For Scott Ruddello, a Japanese major, the earthquake and tsunami in Japan not only devastated a country he loved, but also set back a year’s worth of plans.
The California State University has issued a 90-day travel ban on Japan, prohibiting study abroad until at least June, leaving many prospective study abroad students discouraged.
“I was just angry and frustrated because I knew it couldn’t be helped,” Ruddello said in reference to an email sent by the study abroad office March 15 about the ban. “I felt like I was left with so many unanswered questions.”
The continuation of the fall study abroad program in Japan will be determined based on the status of the national travel warning and Japan’s progress with the disaster.
“Right now there are risks and the situation poses danger,” said Yenbo Wu, director of international education at SF State. “When things get back in shape, we will re-open the program, but right now it just depends.”
Japan’s northeast coast, which was hit with a 9.0 magnitude earthquake and a tsunami on March 11, is currently combating a nuclear crisis amid the destruction. The severity level reached a maximum level of seven last Tuesday, putting it on par with the Chernobyl disaster.
“Our concern is students being exposed to radiation and getting sick,” Wu said. “It’s a health risk and we want to keep them safe.”
As a result, the 12 SF State students who were studying abroad in Japan at the time of the disaster were sent home four days after.
Wu is optimistic that the program will be open for students at least by spring, but he is hoping to have students back in Japan by fall at the latest.
“We still have students applying,” he said. “The CSU is already planning for the fall, though it’s not been clearly announced.”
While applicants are disappointed by the change of plans, they are still anticipating a future of studying abroad in Japan.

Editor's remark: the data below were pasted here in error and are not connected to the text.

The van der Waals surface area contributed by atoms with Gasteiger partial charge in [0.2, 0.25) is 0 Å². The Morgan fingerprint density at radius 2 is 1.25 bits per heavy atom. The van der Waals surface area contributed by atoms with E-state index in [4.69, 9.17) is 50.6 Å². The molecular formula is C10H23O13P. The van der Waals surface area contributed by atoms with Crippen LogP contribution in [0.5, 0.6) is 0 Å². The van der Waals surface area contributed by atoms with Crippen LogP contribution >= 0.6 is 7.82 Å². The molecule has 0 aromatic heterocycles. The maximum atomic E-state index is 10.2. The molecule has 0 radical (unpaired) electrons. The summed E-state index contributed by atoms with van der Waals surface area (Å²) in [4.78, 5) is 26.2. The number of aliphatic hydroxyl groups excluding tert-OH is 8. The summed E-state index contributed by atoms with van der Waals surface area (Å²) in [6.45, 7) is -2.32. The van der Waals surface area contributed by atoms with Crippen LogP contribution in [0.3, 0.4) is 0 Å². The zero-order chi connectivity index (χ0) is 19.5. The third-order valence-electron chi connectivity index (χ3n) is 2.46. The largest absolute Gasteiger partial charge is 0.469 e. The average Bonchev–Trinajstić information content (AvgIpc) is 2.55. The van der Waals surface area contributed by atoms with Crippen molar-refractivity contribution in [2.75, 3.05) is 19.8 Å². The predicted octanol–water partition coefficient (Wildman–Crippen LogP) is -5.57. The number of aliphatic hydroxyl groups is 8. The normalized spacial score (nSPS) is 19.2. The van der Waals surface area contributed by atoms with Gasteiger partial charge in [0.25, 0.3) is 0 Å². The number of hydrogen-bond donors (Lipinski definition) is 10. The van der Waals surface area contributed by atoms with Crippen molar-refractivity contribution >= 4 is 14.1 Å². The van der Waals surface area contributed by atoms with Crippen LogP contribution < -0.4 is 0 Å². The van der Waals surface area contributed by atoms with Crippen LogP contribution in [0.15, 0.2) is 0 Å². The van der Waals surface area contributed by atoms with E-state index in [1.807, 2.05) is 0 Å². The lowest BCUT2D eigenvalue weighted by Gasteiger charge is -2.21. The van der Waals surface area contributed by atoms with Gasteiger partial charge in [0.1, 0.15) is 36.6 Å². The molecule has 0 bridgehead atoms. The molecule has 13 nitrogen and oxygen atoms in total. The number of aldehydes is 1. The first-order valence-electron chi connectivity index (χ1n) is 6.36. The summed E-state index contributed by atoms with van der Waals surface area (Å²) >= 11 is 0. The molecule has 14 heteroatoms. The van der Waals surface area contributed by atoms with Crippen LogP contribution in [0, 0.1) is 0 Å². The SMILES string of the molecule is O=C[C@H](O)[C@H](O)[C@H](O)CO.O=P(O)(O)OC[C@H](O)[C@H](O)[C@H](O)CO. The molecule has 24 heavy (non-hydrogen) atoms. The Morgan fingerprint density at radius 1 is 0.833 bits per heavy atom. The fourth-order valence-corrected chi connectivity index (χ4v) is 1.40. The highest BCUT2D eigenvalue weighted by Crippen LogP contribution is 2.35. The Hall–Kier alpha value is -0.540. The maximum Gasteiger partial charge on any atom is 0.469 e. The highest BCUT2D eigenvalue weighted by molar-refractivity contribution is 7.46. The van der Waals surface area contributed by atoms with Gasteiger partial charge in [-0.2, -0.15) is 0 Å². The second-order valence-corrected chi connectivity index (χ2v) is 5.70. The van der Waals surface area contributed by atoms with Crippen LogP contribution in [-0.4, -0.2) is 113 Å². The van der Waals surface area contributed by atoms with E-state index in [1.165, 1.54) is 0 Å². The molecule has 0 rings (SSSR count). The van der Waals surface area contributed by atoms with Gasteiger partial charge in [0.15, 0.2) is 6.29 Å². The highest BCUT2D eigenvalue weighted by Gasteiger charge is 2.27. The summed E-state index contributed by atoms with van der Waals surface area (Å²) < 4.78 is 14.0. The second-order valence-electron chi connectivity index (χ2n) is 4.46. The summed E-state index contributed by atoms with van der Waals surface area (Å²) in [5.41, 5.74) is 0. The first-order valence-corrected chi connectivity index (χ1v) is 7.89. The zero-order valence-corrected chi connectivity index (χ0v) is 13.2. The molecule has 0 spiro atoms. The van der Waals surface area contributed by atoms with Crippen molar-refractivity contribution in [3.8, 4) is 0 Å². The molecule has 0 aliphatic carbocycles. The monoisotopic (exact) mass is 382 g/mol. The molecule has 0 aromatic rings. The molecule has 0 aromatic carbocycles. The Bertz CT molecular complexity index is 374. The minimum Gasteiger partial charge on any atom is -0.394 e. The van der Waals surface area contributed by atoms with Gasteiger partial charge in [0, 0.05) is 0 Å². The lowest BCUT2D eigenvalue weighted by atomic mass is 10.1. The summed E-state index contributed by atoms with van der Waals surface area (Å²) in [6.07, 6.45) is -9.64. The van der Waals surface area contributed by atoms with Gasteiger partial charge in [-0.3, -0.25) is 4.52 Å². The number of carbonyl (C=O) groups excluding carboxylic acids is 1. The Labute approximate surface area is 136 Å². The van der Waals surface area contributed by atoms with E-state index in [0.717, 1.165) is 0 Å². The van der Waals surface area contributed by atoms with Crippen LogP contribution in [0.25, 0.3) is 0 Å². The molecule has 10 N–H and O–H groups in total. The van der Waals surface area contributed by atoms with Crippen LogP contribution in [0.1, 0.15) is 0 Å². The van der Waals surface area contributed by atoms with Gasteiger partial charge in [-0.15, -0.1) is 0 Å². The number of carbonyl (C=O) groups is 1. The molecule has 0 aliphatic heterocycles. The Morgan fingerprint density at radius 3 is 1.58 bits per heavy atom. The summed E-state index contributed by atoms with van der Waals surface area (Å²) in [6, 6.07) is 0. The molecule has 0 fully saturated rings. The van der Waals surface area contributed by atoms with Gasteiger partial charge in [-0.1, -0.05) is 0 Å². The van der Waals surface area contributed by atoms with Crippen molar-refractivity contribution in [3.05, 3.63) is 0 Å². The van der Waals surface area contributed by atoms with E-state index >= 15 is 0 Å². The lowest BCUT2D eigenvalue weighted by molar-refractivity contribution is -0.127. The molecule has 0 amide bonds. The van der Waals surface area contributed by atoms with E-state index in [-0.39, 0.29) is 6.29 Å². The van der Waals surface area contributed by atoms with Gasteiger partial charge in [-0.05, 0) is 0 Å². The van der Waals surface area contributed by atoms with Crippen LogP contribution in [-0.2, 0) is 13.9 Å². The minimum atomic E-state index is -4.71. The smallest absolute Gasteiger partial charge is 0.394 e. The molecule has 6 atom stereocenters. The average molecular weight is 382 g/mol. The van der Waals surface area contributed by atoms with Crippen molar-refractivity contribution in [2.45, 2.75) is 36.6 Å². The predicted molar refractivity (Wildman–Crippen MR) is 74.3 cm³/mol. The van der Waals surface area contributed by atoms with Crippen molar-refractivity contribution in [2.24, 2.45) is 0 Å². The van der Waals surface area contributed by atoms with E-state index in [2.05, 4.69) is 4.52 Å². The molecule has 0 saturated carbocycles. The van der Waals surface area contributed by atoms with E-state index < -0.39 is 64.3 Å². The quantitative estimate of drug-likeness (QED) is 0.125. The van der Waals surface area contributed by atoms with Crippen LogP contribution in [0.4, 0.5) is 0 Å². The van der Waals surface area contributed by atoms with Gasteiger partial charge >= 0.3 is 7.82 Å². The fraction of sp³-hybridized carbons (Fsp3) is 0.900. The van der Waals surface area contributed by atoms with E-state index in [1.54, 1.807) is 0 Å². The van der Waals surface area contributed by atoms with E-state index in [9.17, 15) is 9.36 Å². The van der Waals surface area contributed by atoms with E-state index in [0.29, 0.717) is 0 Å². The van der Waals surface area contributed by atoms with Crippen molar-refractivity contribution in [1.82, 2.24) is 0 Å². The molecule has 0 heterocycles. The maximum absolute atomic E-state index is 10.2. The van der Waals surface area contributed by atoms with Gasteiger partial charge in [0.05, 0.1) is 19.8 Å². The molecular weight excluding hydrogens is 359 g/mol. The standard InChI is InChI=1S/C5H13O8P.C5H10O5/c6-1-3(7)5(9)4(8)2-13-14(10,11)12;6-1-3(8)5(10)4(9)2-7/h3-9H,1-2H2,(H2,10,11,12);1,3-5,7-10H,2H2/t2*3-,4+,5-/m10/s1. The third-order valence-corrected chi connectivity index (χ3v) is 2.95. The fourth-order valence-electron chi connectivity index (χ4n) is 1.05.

“At first it was really upsetting,” said Japanese major Clifford Phan. “The thing about the program I applied to was that I still got an acceptance letter that said they were looking to let people apply again in spring, so I’m hopeful.”
Phan, who did not have to make significant financial changes prior to his departure, said he feels luckier than most.
“I know people who had to go as far as selling their cars and got an email days later saying they weren’t going anymore,” he said. “It could have been a lot worse for me, so I can’t complain.”
Wu suggested that students who applied to study abroad visit a study abroad counselor to establish a back-up plan for their academic year.
“Right now we’re facing an unknown, so no one can really say for sure what students should do,” Wu said. “We don’t know what’s going to happen. There could be another earthquake tomorrow and we’d have to deal with that, too.”
Though Ruddello still does not know what his future entails, he knows he will apply again to study abroad in spring.
“I’m not really sure what my plans are now,” he said. “My hope is to apply again and that those who could not go because of the travel warning will get priority over those who newly applied.”